A place to discuss privacy and freedom in the digital world.
Privacy has become a very important issue in modern society, with companies and governments constantly abusing their power, more and more people are waking up to the importance of digital privacy.
In this community everyone is welcome to post links and discuss topics related to privacy.
- Posting a link to a website containing tracking isn’t great, if contents of the website are behind a paywall maybe copy them into the post
- Don’t promote proprietary software
- Try to keep things on topic
- If you have a question, please try searching for previous discussions, maybe it has already been answered
- Reposts are fine, but should have at least a couple of weeks in between so that the post can reach a new audience
- Be nice :)
much thanks to @gary_host_laptop for the logo design :)
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Reasons, why i absolute hate Reddit: The stupid mods, that remove your posts, bc they are “too new and that i need a certain amount of Karma to post in this subreddit” Ugh…
Another good reason is the sheer quantity of bullshit you can read on Reddit. Most people talk, talk, and they really don’t know a shit of what they’re talking about. This is especially true on privacy subreddits, but I guess there are plenty of other subreddits that have the same issue. Here you see more genuine opinions, from more savy people.
Yet another argument is that Reddit is engineered to constantly catch your attention, with endless posts, mostly bullshit. When I was using that platform, before reading something really meaningful for me, I had to scroll hundreds of posts. I was completely throwing my time into a toilet made out of a useless stream of posts. On Lemmy, everything is slow. Discussions are more interesting, controversial opinions are not buried under dozens of downvotes.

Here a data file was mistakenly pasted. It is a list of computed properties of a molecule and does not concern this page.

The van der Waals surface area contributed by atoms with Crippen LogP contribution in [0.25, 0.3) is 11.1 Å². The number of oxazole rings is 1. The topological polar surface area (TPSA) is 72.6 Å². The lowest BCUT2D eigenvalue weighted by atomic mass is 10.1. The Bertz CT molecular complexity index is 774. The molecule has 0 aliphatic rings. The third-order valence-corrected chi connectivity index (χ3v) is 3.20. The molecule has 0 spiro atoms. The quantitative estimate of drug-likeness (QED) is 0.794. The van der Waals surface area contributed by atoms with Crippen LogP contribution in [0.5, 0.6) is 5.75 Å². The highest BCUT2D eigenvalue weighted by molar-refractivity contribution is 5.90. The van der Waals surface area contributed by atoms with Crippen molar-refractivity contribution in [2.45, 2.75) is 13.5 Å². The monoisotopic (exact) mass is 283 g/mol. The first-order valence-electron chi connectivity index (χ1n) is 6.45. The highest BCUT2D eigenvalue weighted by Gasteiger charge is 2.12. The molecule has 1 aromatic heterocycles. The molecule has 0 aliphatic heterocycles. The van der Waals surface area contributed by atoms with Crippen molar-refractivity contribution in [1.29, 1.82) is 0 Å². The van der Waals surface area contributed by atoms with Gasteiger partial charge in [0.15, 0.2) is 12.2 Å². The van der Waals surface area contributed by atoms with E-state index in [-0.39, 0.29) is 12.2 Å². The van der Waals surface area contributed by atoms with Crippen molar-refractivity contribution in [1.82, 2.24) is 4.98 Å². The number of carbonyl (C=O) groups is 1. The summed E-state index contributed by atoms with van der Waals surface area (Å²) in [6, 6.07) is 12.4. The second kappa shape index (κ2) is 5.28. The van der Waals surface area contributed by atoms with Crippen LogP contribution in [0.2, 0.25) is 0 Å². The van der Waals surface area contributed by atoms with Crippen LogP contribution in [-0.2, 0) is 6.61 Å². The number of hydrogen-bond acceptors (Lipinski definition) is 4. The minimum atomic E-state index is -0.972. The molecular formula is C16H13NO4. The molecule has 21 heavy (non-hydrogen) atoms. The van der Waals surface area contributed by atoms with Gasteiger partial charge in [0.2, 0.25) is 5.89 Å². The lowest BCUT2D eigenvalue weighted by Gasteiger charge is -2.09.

That’s just a factor of the size of the site, though. If Lemmy gets big, even if it’s widely distributed, there’ll be large communities with tons of people, most of whom won’t know what they’re talking about.
Community-wise, you can do just fine on Reddit if you curate your subreddits carefully. (And I happen to think that Reddit’s interface is more conducive to useful discussion than many other places, like Facebook or web forums.)
IMHO, the biggest advantage of Lemmy over Reddit is the federation. I think Reddit gets a lot right, and those things plus federation might well make for my ideal link/discussion site.
ITT other people still using uMatrix.
I recently moved to advanced mode in uBlock Origin, I kinda miss uMatrix but it’s not that bad I guess.
This is wrong. eMatrix is an actively maintained fork on Pale Moon, which runs on Goanna engine based on ESR Firefox versions branched off.
eMatrix is superior in simplicity of usage to uBlock Origin, while withholding much more power of blocking separate elements. The latter becomes complex once you start reaching into XHR, CSS and iframe territory. On uMatrix forks you can accomplish this with any website or webpage with 2-3 clicks where this task would take 8-10 clicks.
What makes you use pale moon over more modern browsers?
I use hardened Firefox with firewalling and HOSTS rules on system.
Pale Moon is modern enough if I wanted to use it though, Goanna engine is a fork of Gecko.
Can I log in on that?
Add https://kddit.kalli.st to the list
Are these just to browse? I couldn’t find the option to login.
If you want to log in, try Slide for Reddit on Android
Yes, none of the other frontends have a login feature either, that would defeat the point.
It would be better to migrate threads or posts here.
I do enjoy the fact that Lemmy is federated as I feel like that is the solution long term, rather than placing hands in the power of a few people with other things like Reddit. Decentralization for the win! POWER TO THE PEOPLE!
Do new reddit too, I’m curious to see how much worse it is than even old reddit.
Do a load-time comparison on the lemmy repo. Also a cookie comparison and external content.
Not the OP, but this is how it looks like on my machine:
Not much better.